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Oxford Companion to Wine

Oxford Companion to Wine

By Jancis Robinson

Published 2006

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birds can be a more serious modern vine pest than phylloxera in some areas because they are so difficult to control, particularly during grape ripening when they feed on grapes. Birds have been feeding on grapes as they have evolved for about 60 million years, and in so doing have spread grape seeds in their excreta. This is one reason why grapes are thought to have developed small, black, sugary fruits which attract birds. (Subsequent selection of mutations has given us light-skinned grapes.)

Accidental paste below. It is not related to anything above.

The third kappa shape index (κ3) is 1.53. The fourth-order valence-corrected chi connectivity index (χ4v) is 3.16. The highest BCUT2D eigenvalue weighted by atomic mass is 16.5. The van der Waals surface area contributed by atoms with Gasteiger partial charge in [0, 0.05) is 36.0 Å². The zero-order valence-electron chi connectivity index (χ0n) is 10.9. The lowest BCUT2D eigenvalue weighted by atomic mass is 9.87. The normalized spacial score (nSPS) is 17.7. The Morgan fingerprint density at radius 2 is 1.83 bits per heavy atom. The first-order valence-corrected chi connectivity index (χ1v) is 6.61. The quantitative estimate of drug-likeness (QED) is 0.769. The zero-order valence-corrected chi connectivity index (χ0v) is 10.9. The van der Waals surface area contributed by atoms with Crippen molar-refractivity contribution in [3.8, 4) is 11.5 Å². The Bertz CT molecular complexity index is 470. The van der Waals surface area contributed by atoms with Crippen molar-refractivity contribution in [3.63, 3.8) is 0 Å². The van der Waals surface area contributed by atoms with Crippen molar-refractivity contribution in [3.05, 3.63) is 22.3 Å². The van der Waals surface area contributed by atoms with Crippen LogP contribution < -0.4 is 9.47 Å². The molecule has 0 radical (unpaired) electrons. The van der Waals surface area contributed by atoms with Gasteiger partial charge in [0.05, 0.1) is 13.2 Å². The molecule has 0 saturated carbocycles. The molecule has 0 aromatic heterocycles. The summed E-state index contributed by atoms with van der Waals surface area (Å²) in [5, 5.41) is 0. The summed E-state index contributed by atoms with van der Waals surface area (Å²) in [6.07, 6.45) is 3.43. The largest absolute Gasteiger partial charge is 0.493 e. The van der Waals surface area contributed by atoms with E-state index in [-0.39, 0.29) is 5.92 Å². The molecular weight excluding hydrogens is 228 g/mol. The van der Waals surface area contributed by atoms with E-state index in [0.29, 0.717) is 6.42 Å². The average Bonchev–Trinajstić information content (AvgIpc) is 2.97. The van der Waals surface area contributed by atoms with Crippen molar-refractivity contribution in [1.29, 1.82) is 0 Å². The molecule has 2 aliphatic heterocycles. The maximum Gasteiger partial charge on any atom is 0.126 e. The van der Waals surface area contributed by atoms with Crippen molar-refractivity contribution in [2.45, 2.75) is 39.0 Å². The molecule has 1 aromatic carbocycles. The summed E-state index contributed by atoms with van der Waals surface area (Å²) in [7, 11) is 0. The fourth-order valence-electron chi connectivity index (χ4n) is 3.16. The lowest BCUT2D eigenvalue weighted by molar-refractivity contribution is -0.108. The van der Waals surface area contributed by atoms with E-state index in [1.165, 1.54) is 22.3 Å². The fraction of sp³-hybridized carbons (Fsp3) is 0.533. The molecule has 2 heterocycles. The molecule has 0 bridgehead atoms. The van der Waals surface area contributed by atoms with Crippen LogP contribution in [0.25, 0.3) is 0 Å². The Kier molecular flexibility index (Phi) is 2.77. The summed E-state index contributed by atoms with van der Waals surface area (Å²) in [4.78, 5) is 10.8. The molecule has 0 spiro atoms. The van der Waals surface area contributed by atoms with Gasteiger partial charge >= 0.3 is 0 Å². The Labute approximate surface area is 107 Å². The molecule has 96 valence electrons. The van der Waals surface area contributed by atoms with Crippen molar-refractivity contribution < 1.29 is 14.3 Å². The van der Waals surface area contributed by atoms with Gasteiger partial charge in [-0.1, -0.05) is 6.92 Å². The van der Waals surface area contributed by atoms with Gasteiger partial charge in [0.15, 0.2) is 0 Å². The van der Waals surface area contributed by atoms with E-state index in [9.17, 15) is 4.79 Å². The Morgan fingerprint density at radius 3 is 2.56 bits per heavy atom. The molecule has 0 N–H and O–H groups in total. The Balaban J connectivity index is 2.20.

For small vineyards in isolated regions, and particularly for early-ripening vine varieties, birds may destroy an entire crop. Unfortunately, the birds begin their destruction as soon as the grapes begin to ripen, so early harvest is not a solution. As well as the potential crop loss, bird pecks provide entry points for all sorts of bunch rots. Control measures are expensive and bird damage can make some vineyards uneconomic. Birds are often the greatest problem facing vineyards in new viticultural regions, especially if the vineyards are isolated (as in england and Long Island in new york, for example).